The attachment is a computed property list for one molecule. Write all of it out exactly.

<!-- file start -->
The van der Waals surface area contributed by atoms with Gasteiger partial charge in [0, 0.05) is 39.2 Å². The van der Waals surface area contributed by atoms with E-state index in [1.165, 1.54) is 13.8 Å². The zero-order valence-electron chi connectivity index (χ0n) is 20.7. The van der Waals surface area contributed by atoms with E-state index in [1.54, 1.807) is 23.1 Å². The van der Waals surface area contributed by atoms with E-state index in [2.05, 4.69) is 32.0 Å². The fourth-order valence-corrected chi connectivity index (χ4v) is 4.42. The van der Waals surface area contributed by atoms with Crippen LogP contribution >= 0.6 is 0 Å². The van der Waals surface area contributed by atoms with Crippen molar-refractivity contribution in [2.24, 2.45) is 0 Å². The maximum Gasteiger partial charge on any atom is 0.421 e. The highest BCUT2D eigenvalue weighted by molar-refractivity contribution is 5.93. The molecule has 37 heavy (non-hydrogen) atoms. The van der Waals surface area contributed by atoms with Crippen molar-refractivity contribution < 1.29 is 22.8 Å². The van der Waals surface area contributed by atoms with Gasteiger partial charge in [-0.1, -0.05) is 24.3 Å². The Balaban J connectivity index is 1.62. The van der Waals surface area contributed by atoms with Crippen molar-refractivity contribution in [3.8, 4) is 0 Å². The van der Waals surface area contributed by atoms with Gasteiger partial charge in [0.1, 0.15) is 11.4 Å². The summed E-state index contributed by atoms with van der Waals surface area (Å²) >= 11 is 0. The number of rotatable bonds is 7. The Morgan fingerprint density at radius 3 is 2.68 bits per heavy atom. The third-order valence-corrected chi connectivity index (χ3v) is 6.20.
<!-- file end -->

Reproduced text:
The van der Waals surface area contributed by atoms with Gasteiger partial charge in [0, 0.05) is 39.2 Å². The van der Waals surface area contributed by atoms with E-state index in [1.165, 1.54) is 13.8 Å². The zero-order valence-electron chi connectivity index (χ0n) is 20.7. The van der Waals surface area contributed by atoms with E-state index in [1.54, 1.807) is 23.1 Å². The van der Waals surface area contributed by atoms with E-state index in [2.05, 4.69) is 32.0 Å². The fourth-order valence-corrected chi connectivity index (χ4v) is 4.42. The van der Waals surface area contributed by atoms with Crippen LogP contribution >= 0.6 is 0 Å². The van der Waals surface area contributed by atoms with Crippen molar-refractivity contribution in [2.24, 2.45) is 0 Å². The maximum Gasteiger partial charge on any atom is 0.421 e. The highest BCUT2D eigenvalue weighted by molar-refractivity contribution is 5.93. The molecule has 37 heavy (non-hydrogen) atoms. The van der Waals surface area contributed by atoms with Crippen molar-refractivity contribution < 1.29 is 22.8 Å². The van der Waals surface area contributed by atoms with Gasteiger partial charge in [-0.1, -0.05) is 24.3 Å². The Balaban J connectivity index is 1.62. The van der Waals surface area contributed by atoms with Crippen molar-refractivity contribution in [3.8, 4) is 0 Å². The van der Waals surface area contributed by atoms with Gasteiger partial charge in [0.1, 0.15) is 11.4 Å². The summed E-state index contributed by atoms with van der Waals surface area (Å²) >= 11 is 0. The number of rotatable bonds is 7. The Morgan fingerprint density at radius 3 is 2.68 bits per heavy atom. The third-order valence-corrected chi connectivity index (χ3v) is 6.20.